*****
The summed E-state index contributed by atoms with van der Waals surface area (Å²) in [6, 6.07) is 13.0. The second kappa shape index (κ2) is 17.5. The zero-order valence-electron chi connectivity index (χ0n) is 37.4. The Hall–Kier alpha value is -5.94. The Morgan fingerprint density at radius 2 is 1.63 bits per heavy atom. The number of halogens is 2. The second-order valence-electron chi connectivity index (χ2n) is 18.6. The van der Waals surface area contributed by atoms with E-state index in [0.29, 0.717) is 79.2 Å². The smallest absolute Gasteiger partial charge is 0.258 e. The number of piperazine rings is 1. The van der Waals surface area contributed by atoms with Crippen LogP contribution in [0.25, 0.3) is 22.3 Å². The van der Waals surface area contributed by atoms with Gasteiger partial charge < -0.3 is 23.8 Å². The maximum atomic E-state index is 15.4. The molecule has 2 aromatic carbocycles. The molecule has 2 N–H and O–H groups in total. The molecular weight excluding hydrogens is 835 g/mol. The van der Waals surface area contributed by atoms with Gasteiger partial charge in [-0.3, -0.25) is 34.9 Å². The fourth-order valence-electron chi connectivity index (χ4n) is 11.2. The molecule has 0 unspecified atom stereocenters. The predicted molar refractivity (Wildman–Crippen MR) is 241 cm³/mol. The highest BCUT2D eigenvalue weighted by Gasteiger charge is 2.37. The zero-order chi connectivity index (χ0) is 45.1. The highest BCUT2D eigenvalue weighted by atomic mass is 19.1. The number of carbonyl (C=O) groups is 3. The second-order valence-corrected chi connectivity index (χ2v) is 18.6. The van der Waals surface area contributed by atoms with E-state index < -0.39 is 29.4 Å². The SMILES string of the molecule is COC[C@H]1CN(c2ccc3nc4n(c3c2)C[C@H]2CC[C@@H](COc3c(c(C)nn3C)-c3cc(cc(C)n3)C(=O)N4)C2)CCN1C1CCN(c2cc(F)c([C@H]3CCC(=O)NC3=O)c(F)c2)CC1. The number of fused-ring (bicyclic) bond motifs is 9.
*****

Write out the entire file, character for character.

The summed E-state index contributed by atoms with van der Waals surface area (Å²) in [6, 6.07) is 13.0. The second kappa shape index (κ2) is 17.5. The zero-order valence-electron chi connectivity index (χ0n) is 37.4. The Hall–Kier alpha value is -5.94. The Morgan fingerprint density at radius 2 is 1.63 bits per heavy atom. The number of halogens is 2. The second-order valence-electron chi connectivity index (χ2n) is 18.6. The van der Waals surface area contributed by atoms with E-state index in [0.29, 0.717) is 79.2 Å². The smallest absolute Gasteiger partial charge is 0.258 e. The number of piperazine rings is 1. The van der Waals surface area contributed by atoms with Crippen LogP contribution in [0.25, 0.3) is 22.3 Å². The van der Waals surface area contributed by atoms with Gasteiger partial charge < -0.3 is 23.8 Å². The maximum atomic E-state index is 15.4. The molecule has 2 aromatic carbocycles. The molecule has 2 N–H and O–H groups in total. The molecular weight excluding hydrogens is 835 g/mol. The van der Waals surface area contributed by atoms with Gasteiger partial charge in [-0.3, -0.25) is 34.9 Å². The fourth-order valence-electron chi connectivity index (χ4n) is 11.2. The molecule has 0 unspecified atom stereocenters. The predicted molar refractivity (Wildman–Crippen MR) is 241 cm³/mol. The highest BCUT2D eigenvalue weighted by Gasteiger charge is 2.37. The zero-order chi connectivity index (χ0) is 45.1. The highest BCUT2D eigenvalue weighted by atomic mass is 19.1. The number of carbonyl (C=O) groups is 3. The second-order valence-corrected chi connectivity index (χ2v) is 18.6. The van der Waals surface area contributed by atoms with E-state index < -0.39 is 29.4 Å². The SMILES string of the molecule is COC[C@H]1CN(c2ccc3nc4n(c3c2)C[C@H]2CC[C@@H](COc3c(c(C)nn3C)-c3cc(cc(C)n3)C(=O)N4)C2)CCN1C1CCN(c2cc(F)c([C@H]3CCC(=O)NC3=O)c(F)c2)CC1. The number of fused-ring (bicyclic) bond motifs is 9.